I couldn’t come up with a decent title to save my life. So, there you have it. I really don’t want to steal from Sue Grafton (N is for Noose). There is a fan base and respect for her work within the family (Mom and me). Often, the playlist of films is easier to come up with. After all, I keep track of every film I have ever seen. It’s on an Excel sheet. Currently, I have seen just over 4700 short and feature films. It really isn’t as many as it sounds. But I am happy with the number.
All of this times films are either in English or are silent. Most are from the US.
You can watch 9 here
Last time, I showed “Mama” in regards to the policy of having to make a short film treatment of an idea for a film before a feature was made. Here, it appears that the short was seen, awarded, then later turned into a feature. In this case, I’ve actually seen the feature. It’s good, but not as good as the short. Shane Acker wrote and directed both. The short was nominated for a Best Animated Short Oscar in 2006, and won prizes at three other animation festivals.
A Patrick Rea Double Feature!
Once again, we visit my favorite short film maker.
Next Caller (2008)
You can watch Next Caller here
So, you have a radio call-in show. You argue with and prod your callers. But what happens when your personal demons get on the phone and give you a ring?
Now That You’re Dead (2009)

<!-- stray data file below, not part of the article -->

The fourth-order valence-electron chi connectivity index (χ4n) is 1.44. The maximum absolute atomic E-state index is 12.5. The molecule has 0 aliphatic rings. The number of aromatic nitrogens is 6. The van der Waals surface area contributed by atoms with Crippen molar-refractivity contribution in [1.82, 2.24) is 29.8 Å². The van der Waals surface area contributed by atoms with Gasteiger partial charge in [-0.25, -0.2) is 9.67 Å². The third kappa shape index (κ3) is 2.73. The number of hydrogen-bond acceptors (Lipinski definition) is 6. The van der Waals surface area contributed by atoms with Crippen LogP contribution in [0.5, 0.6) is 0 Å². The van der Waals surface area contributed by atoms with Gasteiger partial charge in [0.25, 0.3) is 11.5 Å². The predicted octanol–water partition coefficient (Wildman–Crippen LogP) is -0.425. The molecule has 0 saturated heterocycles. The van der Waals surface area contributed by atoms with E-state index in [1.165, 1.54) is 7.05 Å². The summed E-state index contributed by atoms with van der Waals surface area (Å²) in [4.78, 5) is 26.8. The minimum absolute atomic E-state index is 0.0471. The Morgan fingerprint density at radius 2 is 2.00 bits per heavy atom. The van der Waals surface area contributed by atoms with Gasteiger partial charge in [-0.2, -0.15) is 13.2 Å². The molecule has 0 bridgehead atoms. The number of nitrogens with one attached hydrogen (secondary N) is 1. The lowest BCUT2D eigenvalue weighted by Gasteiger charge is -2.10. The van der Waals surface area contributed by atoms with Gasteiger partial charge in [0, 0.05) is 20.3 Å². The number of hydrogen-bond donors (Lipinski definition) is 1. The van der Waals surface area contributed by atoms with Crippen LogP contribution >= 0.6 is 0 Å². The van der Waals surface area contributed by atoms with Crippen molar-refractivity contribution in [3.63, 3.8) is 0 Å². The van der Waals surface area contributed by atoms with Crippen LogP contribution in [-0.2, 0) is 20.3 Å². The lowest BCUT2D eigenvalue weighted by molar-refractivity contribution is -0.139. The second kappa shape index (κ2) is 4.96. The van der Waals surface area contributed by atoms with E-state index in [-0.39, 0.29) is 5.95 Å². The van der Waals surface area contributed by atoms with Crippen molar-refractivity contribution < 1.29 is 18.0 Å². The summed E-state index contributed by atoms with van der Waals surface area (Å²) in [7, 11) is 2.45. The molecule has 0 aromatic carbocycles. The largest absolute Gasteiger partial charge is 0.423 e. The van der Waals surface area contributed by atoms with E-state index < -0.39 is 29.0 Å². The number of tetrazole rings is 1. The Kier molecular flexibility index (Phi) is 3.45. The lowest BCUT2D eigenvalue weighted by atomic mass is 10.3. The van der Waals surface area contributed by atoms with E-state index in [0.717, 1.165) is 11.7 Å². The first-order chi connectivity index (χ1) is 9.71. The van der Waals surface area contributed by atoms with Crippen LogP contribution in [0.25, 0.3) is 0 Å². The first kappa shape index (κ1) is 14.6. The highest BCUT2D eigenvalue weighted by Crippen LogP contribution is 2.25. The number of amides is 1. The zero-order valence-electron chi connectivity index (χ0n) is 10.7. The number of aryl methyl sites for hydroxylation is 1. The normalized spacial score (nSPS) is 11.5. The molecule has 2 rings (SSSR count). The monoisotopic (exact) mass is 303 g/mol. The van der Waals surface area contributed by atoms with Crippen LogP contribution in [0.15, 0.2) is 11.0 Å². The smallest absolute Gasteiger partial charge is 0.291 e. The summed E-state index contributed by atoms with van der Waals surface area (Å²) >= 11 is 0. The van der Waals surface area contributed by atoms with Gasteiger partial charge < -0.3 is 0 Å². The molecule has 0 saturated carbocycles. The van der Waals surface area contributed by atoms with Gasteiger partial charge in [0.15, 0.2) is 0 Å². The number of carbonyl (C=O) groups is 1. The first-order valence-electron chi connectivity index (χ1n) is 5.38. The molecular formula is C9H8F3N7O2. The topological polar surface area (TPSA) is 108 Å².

We’ve all seen this plot before. Unfaithful husband, beautiful mistress, victimized wife, vampirism, revenge…Well, maybe we haven’t seen this before.
Night of the Living Bread (1990)
Probably the best parody of the Zombie Apocalypse around. Yes, murderous slices of bread are attacking and killing people throughout the world. Spot on and hilarious. Kevin S. O’Brien directs this classic (yes, classic!). The only parody that comes close to this is from the short-lived ABC show “Fridays.”
From “Fridays”, ABC’s answer to Saturday Night Live, here’s
Diner of the Living Dead
This isn’t a short film, but it is funny.
Not So Fast (2014)
The team of David Sandberg & Lotta Losten, from Sweden, bring you another dark corridor and another menacing shadow. These two make a number of very short and very effective scares that tend to show how vulnerable you are.
A Nightmare (1895)
Georges Melies presents a night that his character would rather forget. Between the demons and the giant full moon, sleep is the last thing that anyone can get. Do I need to mention that this is from France?
And so ends the Letter “N”.
Once again, Vimeo and YouTube rule the bandwidth. IMDB rules the mind. I am grateful for their support and help. The letter “O” is on the horizon!